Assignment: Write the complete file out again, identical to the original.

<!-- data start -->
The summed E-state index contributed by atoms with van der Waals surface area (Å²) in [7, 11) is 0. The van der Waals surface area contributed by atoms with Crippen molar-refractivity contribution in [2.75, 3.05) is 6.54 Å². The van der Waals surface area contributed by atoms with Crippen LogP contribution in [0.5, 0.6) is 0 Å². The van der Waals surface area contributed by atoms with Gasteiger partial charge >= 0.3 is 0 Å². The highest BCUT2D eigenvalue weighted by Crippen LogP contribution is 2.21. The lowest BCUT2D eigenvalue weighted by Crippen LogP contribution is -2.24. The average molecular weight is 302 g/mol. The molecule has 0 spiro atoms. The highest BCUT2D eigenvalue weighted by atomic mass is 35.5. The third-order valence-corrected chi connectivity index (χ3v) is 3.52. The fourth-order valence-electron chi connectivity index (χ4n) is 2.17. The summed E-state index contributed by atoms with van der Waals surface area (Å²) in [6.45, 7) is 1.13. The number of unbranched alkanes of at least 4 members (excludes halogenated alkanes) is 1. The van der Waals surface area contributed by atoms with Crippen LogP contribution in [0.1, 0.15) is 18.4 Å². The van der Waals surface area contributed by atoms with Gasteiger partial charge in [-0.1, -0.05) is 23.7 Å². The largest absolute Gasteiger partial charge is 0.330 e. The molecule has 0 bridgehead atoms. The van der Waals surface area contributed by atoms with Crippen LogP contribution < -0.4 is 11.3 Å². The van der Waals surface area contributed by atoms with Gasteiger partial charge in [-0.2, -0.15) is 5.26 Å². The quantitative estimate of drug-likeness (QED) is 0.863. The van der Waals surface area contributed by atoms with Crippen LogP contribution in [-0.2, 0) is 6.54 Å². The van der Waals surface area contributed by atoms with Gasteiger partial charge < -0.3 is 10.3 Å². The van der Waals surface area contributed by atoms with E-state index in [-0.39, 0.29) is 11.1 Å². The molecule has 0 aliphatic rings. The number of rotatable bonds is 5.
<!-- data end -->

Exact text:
The summed E-state index contributed by atoms with van der Waals surface area (Å²) in [7, 11) is 0. The van der Waals surface area contributed by atoms with Crippen molar-refractivity contribution in [2.75, 3.05) is 6.54 Å². The van der Waals surface area contributed by atoms with Crippen LogP contribution in [0.5, 0.6) is 0 Å². The van der Waals surface area contributed by atoms with Gasteiger partial charge >= 0.3 is 0 Å². The highest BCUT2D eigenvalue weighted by Crippen LogP contribution is 2.21. The lowest BCUT2D eigenvalue weighted by Crippen LogP contribution is -2.24. The average molecular weight is 302 g/mol. The molecule has 0 spiro atoms. The highest BCUT2D eigenvalue weighted by atomic mass is 35.5. The third-order valence-corrected chi connectivity index (χ3v) is 3.52. The fourth-order valence-electron chi connectivity index (χ4n) is 2.17. The summed E-state index contributed by atoms with van der Waals surface area (Å²) in [6.45, 7) is 1.13. The number of unbranched alkanes of at least 4 members (excludes halogenated alkanes) is 1. The van der Waals surface area contributed by atoms with Crippen LogP contribution in [0.1, 0.15) is 18.4 Å². The van der Waals surface area contributed by atoms with Gasteiger partial charge in [-0.1, -0.05) is 23.7 Å². The largest absolute Gasteiger partial charge is 0.330 e. The molecule has 0 bridgehead atoms. The van der Waals surface area contributed by atoms with Crippen LogP contribution < -0.4 is 11.3 Å². The van der Waals surface area contributed by atoms with Gasteiger partial charge in [-0.2, -0.15) is 5.26 Å². The quantitative estimate of drug-likeness (QED) is 0.863. The van der Waals surface area contributed by atoms with Crippen LogP contribution in [-0.2, 0) is 6.54 Å². The van der Waals surface area contributed by atoms with Gasteiger partial charge < -0.3 is 10.3 Å². The van der Waals surface area contributed by atoms with E-state index in [-0.39, 0.29) is 11.1 Å². The molecule has 0 aliphatic rings. The number of rotatable bonds is 5.